Beautiful Rustic Trail Caps Woodland Restoration
January 16, 2020
On a windy Saturday morning in November, Mary Keehbauch, Prospect Park Alliance Deputy Director of Landscape Management, took a break from installing cedar rails to talk about her work in the Vale of Cashmere, one of two sites that Prospect Park Alliance received funding to restore following severe damage from Hurricane Sandy and other storms.
“It’s bittersweet,” Keehbauch said of the project as the formal restoration work comes to a conclusion, “but it’s been a really exciting transformation and I hope we’ve engaged enough people in this project, that they’ll work hand in hand with the Alliance to help take care of this area.” Keehbauch and a crew of Alliance staff, volunteers and even goats have worked over the past four years to revive the woodlands in this quiet northeast corner of the park, beloved by birdwatchers and in-the-know park visitors.
On this morning, Keehbauch was joined by her Alliance colleagues A.J. Logan, Natural Resources Crew Forestry Technician, and Kate Abrams, Woodland Youth Crew Supervisor, with the dozen-or-so high school students in her charge. The teens, participants in this Alliance program that hires local high school students to become stewards of Brooklyn’s last remaining forest, chatted happily as they dug holes, sawed logs and mulched paths for the park’s newest feature—a rustic trail which is the capstone of the massive restoration effort undertaken by the Alliance.
AJ Logan and Mary Keehbauch c. Lucy Gardner
In 2012, Superstorm Sandy brought widespread destruction to New York City, felling over 500 trees throughout Prospect Park, including 50 in the Vale of Cashmere alone. With $1.2 million in grants from the National Park Service and the New York State Office of Parks, Recreation and Historic Preservation to repair storm damage in the Vale as well as Lookout Hill, Prospect Park Alliance began work to restore these woodlands.
First came storm cleanup and a survey of the surrounding woodlands, which showed that relatively few species of trees and shrubs were thriving in the Vale, and many of these were considered invasive in New York State. Then came the demolition team—a group of goats hired to scale the steep hills and eat the dangerous and non-native plant species such as English ivy and poison ivy. This popular crew spent two summers in the park, eating the Vale clean, and prepping the space for the massive replanting that was about to take place.
“We planted the area heavily, with a focus on creating a multidimensional, ecologically diverse woodland,” said Keehbauch, pointing out examples while standing in the landscape. “Throughout the changing seasons, people will be able to see a variety of native plants, understory trees and shrubs, with great flowers that will create food for insects and birds, feeding the park ecosystem.”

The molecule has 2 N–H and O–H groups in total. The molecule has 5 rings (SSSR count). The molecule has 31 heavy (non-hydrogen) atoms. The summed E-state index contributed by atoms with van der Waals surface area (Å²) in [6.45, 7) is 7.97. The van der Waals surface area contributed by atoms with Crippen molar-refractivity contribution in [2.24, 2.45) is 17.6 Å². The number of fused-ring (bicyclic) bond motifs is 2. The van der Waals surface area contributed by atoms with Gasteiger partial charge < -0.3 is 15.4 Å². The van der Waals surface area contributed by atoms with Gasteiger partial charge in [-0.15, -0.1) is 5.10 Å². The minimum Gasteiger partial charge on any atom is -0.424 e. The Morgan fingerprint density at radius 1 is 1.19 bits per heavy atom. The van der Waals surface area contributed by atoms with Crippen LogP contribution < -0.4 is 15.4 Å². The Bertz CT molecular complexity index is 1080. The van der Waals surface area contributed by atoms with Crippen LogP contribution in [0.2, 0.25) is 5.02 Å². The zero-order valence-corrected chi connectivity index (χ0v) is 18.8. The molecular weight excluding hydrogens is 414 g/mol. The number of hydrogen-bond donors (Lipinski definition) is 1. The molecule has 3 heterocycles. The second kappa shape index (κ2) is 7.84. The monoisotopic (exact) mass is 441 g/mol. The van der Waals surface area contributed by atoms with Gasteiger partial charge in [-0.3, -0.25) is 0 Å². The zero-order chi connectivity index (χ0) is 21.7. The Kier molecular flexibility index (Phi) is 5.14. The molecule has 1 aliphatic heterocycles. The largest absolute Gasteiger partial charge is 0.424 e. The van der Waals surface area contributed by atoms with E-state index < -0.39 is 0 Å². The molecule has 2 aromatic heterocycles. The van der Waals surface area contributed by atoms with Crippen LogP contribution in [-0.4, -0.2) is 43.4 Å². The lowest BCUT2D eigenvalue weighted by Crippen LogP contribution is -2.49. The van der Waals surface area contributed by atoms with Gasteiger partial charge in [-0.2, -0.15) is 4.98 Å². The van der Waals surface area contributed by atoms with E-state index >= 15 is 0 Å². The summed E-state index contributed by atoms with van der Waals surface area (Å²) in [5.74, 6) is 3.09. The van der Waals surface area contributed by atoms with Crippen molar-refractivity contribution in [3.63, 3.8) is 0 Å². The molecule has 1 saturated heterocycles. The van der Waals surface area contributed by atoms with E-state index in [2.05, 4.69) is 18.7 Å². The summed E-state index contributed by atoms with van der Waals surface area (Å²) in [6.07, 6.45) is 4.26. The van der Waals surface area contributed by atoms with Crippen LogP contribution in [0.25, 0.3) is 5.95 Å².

In recent years, Keehbauch and her crew have worked to replant and maintain this area with essential support from fellow Alliance staff, the Woodlands Youth Crew, and many dedicated volunteers—notably a corps whose work has focused on the east side of the park, and who have dedicated countless hours to this often-overlooked area of the park. During the last two years, they’ve succeeded in planting over 20,000 trees, plants and shrubs in the Vale alone.
In replanting, Keehbauch and her team have “stayed true to the native plant palette of the region,” bringing in more than 25 native species of plants including ferns, wildflowers, grasses, and shrubs, including elderberry and chokeberry, “plants that are going to hopefully help our butterfly and native bee population and draw in birds.”
Members of the Prospect Park Alliance Woodlands Youth Crew, c. Lucy Gardner
And the plants aren’t the only addition to the landscape. As the restoration project came to an end this winter, Keehbauch and her team installed a new rustic rail trail, which leads visitors to two sites of future restoration: the Rose Garden to the Children’s Pool. Following in the footsteps of park creators Frederick Law Olmsted and Calvert Vaux, this Adirondack-inspired feature takes a meandering route through the woods, inviting visitors to enjoy another view of Brooklyn’s Backyard.
“We hope the trail will keep people from creating their own paths, which are destructive to this newly replanted landscape,” said Keehbauch. “It should also be an interesting experience—for birders, children—they’ll get to experience the interior of the woods right in the middle of Brooklyn.”
Ready to try out the new trail? Visit the Vale of Cashmere—the trail is located on the eastern slope, and climb the hill to the Rose Garden. Learn more about Prospect Park Alliance’s work to Sustain the Environment.
This project was undertaken by numerous contributors over the years. Special thanks are given to the Volunteer Corps, the Woodlands Youth Crew and their Alliance supervisors, and the members of the Prospect Park Alliance Hurricane Sandy Restoration team throughout the project: Christopher Guicciardo, Mary Keehbauch, Alexandra Kerr, A.J. Logan, Martha Maciasz, Michael Marino, and Victor Rendon.